In the International Max Planck Research School for Chemistry and Physics of Quantum Materials, the Max Planck Institute for Chemical Physics of Solids in Dresden, Germany, formally collaborates with two universities - Technische Universität Dresden and the University of St Andrews, Scotland - to offer an internationally leading PhD programme in the field of materials chemistry and physics. All three research institutions have a proven record of excellence in the research areas covered by IMPRS-CPQM and offer an exciting environment for research in the field of quantum materials.
The Max Planck Institute for Chemical Physics of Solids comprises four departments working on Solid State Chemistry, Chemical Metal Science, Physics of Quantum Materials, and Physics of Correlated Matter, respectively, and three Max Planck Research Groups focusing on Physics of Unconventional Metals and Superconductors, Physics of Microstructured Quantum Matter, and Physics of Nanostructured Quantum Matter. While all departments and research groups have their own distinct research profile, a collaborative approach is commonly used to perform research at the boundaries of solid state chemistry and condensed matter physics.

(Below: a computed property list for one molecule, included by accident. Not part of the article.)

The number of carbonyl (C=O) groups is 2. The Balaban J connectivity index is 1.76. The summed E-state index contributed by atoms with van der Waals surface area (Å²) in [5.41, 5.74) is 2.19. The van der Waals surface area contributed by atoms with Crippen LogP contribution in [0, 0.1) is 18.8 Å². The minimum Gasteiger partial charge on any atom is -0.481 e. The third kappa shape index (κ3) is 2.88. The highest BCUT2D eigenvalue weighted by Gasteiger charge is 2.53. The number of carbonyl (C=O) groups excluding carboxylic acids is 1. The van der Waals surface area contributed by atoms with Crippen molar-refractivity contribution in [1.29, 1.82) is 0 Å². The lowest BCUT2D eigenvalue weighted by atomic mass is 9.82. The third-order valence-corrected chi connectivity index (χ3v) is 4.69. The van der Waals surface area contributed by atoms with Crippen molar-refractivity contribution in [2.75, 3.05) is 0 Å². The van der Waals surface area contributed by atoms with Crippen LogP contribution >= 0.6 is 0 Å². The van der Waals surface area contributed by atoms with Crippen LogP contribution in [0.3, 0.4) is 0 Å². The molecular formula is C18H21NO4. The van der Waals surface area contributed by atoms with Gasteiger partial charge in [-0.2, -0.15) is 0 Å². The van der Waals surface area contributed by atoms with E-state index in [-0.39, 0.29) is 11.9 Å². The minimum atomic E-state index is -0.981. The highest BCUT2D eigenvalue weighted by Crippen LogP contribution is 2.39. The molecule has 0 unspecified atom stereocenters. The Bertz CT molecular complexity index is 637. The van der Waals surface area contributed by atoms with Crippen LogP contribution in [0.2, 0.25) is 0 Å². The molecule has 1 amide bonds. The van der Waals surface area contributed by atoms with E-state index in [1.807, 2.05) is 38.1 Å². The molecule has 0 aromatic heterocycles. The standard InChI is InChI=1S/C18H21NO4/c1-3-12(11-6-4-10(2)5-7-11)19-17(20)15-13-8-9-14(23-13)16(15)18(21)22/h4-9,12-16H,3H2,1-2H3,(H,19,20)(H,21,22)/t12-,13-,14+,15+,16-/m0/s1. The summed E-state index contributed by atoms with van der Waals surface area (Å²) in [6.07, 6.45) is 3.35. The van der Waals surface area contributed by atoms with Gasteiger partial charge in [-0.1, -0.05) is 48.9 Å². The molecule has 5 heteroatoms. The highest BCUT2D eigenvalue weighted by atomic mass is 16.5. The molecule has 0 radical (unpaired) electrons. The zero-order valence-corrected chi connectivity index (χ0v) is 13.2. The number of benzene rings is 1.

Currently, 60 PhD candidates - among them 40 international students - pursue a research project at MPI-CPfS.
The Technische Universität Dresden is one of eleven German universities that were identified as a “university of excellence”. It has about 37,000 students and 8000 staff members, among them more than 500 professors.
The Department of Physics at TU Dresden is one of the ten strongest physics departments at universities in Germany, with respect to research, internationality and student application numbers. The profile of the department is particularly shaped by its research in condensed matter physics.
The Department of Chemistry and Food Chemistry covers all relevant fields of chemistry. Among the research groups, inorganic solid-state and materials chemistry is covered in its fundamental as well as applied aspects by several research groups.
Although small, with approximately 7000 students, the University of St Andrews is one of the UK’s foremost ancient universities, having celebrated its 600th anniversary in 2013, and is a highly international institution with a reputation for quality.
The Condensed Matter Physics Group forms part of the university’s School of Physics and Astronomy, one of the UK’s strongest physics departments. Its expertise in various research fields is an ideal complement to research strengths in Dresden.